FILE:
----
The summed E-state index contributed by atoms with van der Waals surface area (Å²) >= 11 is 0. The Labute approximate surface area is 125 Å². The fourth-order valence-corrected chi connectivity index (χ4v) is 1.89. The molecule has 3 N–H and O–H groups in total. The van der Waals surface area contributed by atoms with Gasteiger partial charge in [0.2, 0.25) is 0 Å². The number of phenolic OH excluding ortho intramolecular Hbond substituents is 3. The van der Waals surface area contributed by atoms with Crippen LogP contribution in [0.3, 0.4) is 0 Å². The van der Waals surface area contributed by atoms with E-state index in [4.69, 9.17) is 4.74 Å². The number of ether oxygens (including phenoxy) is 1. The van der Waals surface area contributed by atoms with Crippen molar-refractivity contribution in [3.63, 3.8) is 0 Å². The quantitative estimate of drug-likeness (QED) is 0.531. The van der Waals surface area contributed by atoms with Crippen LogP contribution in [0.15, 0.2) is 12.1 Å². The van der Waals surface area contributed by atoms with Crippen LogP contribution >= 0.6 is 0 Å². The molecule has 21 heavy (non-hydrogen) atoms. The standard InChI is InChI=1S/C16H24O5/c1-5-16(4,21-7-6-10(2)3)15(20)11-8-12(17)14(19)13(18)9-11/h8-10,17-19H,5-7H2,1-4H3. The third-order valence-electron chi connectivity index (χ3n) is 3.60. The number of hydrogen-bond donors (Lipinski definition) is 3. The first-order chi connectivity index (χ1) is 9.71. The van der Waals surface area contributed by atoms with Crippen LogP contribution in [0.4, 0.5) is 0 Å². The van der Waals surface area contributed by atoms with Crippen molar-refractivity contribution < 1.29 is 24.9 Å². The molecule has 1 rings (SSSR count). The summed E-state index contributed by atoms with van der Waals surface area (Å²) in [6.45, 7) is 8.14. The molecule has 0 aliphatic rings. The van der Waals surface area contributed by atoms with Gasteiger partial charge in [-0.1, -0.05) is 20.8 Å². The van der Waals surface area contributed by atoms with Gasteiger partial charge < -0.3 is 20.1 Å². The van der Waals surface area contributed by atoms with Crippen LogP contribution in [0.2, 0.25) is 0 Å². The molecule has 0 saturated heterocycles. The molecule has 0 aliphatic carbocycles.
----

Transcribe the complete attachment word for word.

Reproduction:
The summed E-state index contributed by atoms with van der Waals surface area (Å²) >= 11 is 0. The Labute approximate surface area is 125 Å². The fourth-order valence-corrected chi connectivity index (χ4v) is 1.89. The molecule has 3 N–H and O–H groups in total. The van der Waals surface area contributed by atoms with Gasteiger partial charge in [0.2, 0.25) is 0 Å². The number of phenolic OH excluding ortho intramolecular Hbond substituents is 3. The van der Waals surface area contributed by atoms with Crippen LogP contribution in [0.3, 0.4) is 0 Å². The van der Waals surface area contributed by atoms with E-state index in [4.69, 9.17) is 4.74 Å². The number of ether oxygens (including phenoxy) is 1. The van der Waals surface area contributed by atoms with Crippen molar-refractivity contribution in [3.63, 3.8) is 0 Å². The quantitative estimate of drug-likeness (QED) is 0.531. The van der Waals surface area contributed by atoms with Crippen LogP contribution in [0.15, 0.2) is 12.1 Å². The van der Waals surface area contributed by atoms with Crippen LogP contribution >= 0.6 is 0 Å². The molecule has 21 heavy (non-hydrogen) atoms. The standard InChI is InChI=1S/C16H24O5/c1-5-16(4,21-7-6-10(2)3)15(20)11-8-12(17)14(19)13(18)9-11/h8-10,17-19H,5-7H2,1-4H3. The third-order valence-electron chi connectivity index (χ3n) is 3.60. The number of hydrogen-bond donors (Lipinski definition) is 3. The first-order chi connectivity index (χ1) is 9.71. The van der Waals surface area contributed by atoms with Crippen LogP contribution in [0.4, 0.5) is 0 Å². The van der Waals surface area contributed by atoms with Crippen molar-refractivity contribution < 1.29 is 24.9 Å². The molecule has 1 rings (SSSR count). The summed E-state index contributed by atoms with van der Waals surface area (Å²) in [6.45, 7) is 8.14. The molecule has 0 aliphatic rings. The van der Waals surface area contributed by atoms with Gasteiger partial charge in [-0.1, -0.05) is 20.8 Å². The van der Waals surface area contributed by atoms with Gasteiger partial charge < -0.3 is 20.1 Å². The van der Waals surface area contributed by atoms with Crippen LogP contribution in [0.2, 0.25) is 0 Å². The molecule has 0 saturated heterocycles. The molecule has 0 aliphatic carbocycles.